Letter: Eagle County voters can lead the way on mental health in November election | VailDaily.com

Letter: Eagle County voters can lead the way on mental health in November election

Editor's note: Find a cited version of this letter at http://www.vaildaily.com.

"How could anyone here be depressed?"

That was one of the questions I heard last spring during a visit to Eagle County. It was a typically magnificent day in the mountains, and the topic I had come to discuss — the prevalence of mental health and substance use disorders — seemed somehow incongruous.

For all its beauty, of course, Colorado's high country is not immune from such disorders. Providers are scarce, the cost of care can be steep, and the myths that surround mental illness ("It's your own fault," "It's all in your head," "You can just snap out of it") can be deadly.

Indeed, according to Chris Lindley, director of the Eagle County Department of Public Health and Environment, the suicide rate in Eagle County is among the highest in the state. In the Healthy Kids Colorado Survey, nearly one out of every four Eagle County high-school students said they had felt sad or hopeless for two weeks or more. And the percentage of middle-school students who said they had seriously considered suicide doubled in just four years.

These are problems we can solve if we're willing not only to acknowledge mental illness but to treat it. Eagle County voters now have a chance to lead the way.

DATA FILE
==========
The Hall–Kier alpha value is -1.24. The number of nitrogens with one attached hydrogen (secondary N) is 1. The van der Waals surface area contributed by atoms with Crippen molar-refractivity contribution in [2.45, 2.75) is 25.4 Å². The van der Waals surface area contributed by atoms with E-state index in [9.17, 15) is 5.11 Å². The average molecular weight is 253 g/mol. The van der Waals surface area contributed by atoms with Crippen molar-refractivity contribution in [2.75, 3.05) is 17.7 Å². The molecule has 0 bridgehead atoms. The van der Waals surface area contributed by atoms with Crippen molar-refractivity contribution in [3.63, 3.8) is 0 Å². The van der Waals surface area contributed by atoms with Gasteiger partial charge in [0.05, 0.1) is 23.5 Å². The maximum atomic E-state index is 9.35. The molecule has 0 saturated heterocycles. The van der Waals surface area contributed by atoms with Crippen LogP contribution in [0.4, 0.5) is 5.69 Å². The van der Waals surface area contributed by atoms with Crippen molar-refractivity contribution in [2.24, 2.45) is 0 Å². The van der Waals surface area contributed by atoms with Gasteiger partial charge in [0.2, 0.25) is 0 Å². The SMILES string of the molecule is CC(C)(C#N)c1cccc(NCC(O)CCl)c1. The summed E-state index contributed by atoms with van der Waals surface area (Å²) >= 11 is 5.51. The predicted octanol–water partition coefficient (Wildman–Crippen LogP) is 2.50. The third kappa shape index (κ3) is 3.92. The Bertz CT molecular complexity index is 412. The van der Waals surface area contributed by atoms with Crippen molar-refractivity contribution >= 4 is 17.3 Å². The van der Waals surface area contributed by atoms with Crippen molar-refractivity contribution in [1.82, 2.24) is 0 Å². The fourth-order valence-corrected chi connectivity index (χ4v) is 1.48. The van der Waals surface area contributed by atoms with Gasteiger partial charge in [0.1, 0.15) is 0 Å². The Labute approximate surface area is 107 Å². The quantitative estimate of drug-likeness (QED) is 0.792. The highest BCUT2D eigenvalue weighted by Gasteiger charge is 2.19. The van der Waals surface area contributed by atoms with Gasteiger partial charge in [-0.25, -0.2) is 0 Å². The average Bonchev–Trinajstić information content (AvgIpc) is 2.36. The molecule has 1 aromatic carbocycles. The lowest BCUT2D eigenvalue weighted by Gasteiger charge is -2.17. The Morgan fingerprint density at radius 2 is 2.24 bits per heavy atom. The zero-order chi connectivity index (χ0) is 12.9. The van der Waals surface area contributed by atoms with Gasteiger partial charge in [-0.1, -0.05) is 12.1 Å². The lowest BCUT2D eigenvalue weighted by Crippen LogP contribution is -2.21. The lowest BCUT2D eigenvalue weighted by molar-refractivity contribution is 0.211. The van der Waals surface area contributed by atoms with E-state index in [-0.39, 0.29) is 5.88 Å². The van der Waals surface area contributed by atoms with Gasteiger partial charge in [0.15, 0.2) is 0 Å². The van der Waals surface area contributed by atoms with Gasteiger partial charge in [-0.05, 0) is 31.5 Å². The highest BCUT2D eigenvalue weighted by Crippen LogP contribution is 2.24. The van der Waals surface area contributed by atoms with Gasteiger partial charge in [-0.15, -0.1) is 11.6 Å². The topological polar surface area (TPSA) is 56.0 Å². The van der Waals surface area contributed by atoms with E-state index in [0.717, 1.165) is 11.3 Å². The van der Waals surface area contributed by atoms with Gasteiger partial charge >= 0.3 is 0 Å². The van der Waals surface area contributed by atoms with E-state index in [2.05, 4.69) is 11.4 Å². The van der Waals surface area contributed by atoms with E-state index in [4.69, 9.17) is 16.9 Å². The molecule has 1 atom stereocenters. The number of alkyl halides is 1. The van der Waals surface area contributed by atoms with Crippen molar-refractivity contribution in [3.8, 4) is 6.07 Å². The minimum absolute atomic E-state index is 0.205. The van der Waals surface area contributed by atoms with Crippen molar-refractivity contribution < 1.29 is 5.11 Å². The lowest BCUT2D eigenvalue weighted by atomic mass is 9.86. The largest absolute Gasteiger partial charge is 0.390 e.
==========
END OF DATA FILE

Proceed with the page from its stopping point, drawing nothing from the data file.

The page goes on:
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A measure on the November ballot would dedicate $1.2 million per year to local mental health and substance use services — specifically, walk-in clinics, respite care, crisis stabilization and detox units. The revenue, allocated by a community advisory board, would come from a tax on the sale and production of recreational marijuana.

According to Lindley, Eagle County imposes no such tax at the moment, nor does the county provide any funds for the prevention or treatment of mental illness. The proposed tax would be phased in and capped at 5 percent.

Ballot Issue 1A earned unanimous support from the Eagle County Board of Commissioners. Mental Health Colorado joins a broad coalition of educators, health care professionals, law enforcement officials and other local leaders in urging a yes vote.

Andrew Romanoff

President and CEO, Mental Health Colorado

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